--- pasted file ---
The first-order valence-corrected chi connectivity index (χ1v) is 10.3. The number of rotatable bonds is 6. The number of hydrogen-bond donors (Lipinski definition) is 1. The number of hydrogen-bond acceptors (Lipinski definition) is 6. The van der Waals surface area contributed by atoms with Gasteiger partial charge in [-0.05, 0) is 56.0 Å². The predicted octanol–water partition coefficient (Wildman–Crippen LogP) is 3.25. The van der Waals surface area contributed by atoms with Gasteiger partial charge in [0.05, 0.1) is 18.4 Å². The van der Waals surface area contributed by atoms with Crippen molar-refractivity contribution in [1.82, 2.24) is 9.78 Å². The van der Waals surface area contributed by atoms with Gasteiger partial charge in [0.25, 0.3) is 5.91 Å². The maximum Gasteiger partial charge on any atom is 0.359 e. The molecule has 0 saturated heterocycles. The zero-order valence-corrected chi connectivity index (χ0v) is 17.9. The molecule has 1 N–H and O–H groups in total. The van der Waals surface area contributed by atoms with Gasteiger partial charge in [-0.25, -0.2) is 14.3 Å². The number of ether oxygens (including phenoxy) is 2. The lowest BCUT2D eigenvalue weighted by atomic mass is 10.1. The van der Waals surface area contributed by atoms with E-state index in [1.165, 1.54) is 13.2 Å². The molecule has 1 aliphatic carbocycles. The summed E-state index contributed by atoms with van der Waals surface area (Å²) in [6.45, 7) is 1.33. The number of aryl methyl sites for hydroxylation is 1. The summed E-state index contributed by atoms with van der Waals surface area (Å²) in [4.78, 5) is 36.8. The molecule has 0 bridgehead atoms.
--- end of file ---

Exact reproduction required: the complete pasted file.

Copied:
The first-order valence-corrected chi connectivity index (χ1v) is 10.3. The number of rotatable bonds is 6. The number of hydrogen-bond donors (Lipinski definition) is 1. The number of hydrogen-bond acceptors (Lipinski definition) is 6. The van der Waals surface area contributed by atoms with Gasteiger partial charge in [-0.05, 0) is 56.0 Å². The predicted octanol–water partition coefficient (Wildman–Crippen LogP) is 3.25. The van der Waals surface area contributed by atoms with Gasteiger partial charge in [0.05, 0.1) is 18.4 Å². The van der Waals surface area contributed by atoms with Crippen molar-refractivity contribution in [1.82, 2.24) is 9.78 Å². The van der Waals surface area contributed by atoms with Gasteiger partial charge in [0.25, 0.3) is 5.91 Å². The maximum Gasteiger partial charge on any atom is 0.359 e. The molecule has 0 saturated heterocycles. The zero-order valence-corrected chi connectivity index (χ0v) is 17.9. The molecule has 1 N–H and O–H groups in total. The van der Waals surface area contributed by atoms with Gasteiger partial charge in [-0.25, -0.2) is 14.3 Å². The number of ether oxygens (including phenoxy) is 2. The lowest BCUT2D eigenvalue weighted by atomic mass is 10.1. The van der Waals surface area contributed by atoms with E-state index in [1.165, 1.54) is 13.2 Å². The molecule has 1 aliphatic carbocycles. The summed E-state index contributed by atoms with van der Waals surface area (Å²) in [6.45, 7) is 1.33. The number of aryl methyl sites for hydroxylation is 1. The summed E-state index contributed by atoms with van der Waals surface area (Å²) in [4.78, 5) is 36.8. The molecule has 0 bridgehead atoms.